A new €8 million EU initiative which focuses on increasing the value and sustainability for integrated multi-trophic aquaculture (IMTA) production in the Atlantic regions has been launched this week.
Called ASTRAL (All Atlantic Ocean Sustainable, Profitable and Resilient Aquaculture), it is a HORIZON 2020 project, recently financed under the Blue Growth programme. It is being led by the Norwegian research centre, NORCE.
According to a news release by NORCE, the project aims to contribute to the implementation of the Belém Statement – an agreement signed by the EU, Brazil and South Africa to develop a strategic partnership on marine research – and it will participate in building the All Atlantic Ocean Community.
It is being undertaken by a consortium that includes partners from Norway, Scotland, Ireland, France, Spain, Portugal, Nigeria, South Africa, Argentina and Brazil.
According to NORCE, the main goal of the project is to develop new, resilient, and profitable value chains for IMTA production – systems in which multiple aquatic species from different trophic levels are farmed together. Waste from one species is used as inputs (fertilisers and food) for another species.
Other goals include increasing the circularity of the systems and achieving zero-waste aquaculture systems, as well as the creation of appropriated business models to increasing profitability.
Potential climate risks and emerging pollutants (microplastics, harmful algae blooms, pathogens) will be assessed, together with the development of innovative technology (specific sensors and biosensors, IoT and AI data analytics), with the final aim to provide monitoring recommendations to policymakers.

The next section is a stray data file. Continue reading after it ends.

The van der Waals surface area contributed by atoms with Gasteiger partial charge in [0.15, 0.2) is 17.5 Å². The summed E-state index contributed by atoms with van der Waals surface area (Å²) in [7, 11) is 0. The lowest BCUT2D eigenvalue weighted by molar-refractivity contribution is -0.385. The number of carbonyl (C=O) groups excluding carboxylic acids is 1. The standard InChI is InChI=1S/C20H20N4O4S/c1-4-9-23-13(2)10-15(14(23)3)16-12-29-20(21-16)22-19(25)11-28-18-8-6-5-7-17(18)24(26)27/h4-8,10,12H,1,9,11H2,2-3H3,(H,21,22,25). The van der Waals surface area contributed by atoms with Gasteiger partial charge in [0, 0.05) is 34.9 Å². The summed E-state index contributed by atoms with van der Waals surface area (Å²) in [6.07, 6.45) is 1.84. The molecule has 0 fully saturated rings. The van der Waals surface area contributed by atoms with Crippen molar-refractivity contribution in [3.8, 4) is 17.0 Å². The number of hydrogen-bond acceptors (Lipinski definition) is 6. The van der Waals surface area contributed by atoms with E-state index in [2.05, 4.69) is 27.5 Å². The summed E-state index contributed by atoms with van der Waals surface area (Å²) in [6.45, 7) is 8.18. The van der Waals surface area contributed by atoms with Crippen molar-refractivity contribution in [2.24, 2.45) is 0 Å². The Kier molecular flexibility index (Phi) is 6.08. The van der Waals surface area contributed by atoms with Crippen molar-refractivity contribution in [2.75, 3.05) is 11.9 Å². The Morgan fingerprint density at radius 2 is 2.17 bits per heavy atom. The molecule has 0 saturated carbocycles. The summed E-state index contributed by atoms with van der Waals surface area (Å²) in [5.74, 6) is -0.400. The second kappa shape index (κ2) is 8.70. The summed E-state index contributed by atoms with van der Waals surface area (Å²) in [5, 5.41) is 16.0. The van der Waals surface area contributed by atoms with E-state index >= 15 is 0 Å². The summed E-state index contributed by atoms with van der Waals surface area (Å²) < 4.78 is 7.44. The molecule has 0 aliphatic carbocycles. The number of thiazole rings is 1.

Sharing knowledge and capacity development are among ASTRAL’s priorities, to build a collaborative ecosystem along the Atlantic Ocean with industrial partners, SMEs, scientists, policymakers, social representatives and other relevant stakeholders.
The ASTRAL consortium consists of a team of experts from different disciplines – including marine biology, environmental management, economics, business administration and computer engineering – as well as SMEs and other relevant stakeholders from several countries along the Atlantic Ocean.
It includes representatives from research and technology organisations (NORCE, LEITAT, SAMS CSIR, CONICET, Marine Institute, NIOMR), universities (Federal University of Rio Grande, University of Cape Town), SMEs (BioceanOR, EGM, Crowdhelix, M&O Partners, Viking Aquaculture), an industrial cluster (PoleMer Bretagne Atlantique) and an intergovernmental organisation (AIR Centre).
“In ASTRAL, we have the best possible basis to fulfill the project’s main goal, both for the northern and southern regions: to make the aquaculture practices more sustainable, increasing the circularity, the resilience and the profitability,” said Elisa Ravagnan, project coordinator at NORCE.
“We are very excited to start this project. We are looking forward to collaborate with stakeholders from both sides of the Atlantic, as well as with all the projects financed under the same programme, to build together the best solutions for sustainable aquaculture in the Atlantic Ocean,” Ravagnan added.
Originally published by TheFishSite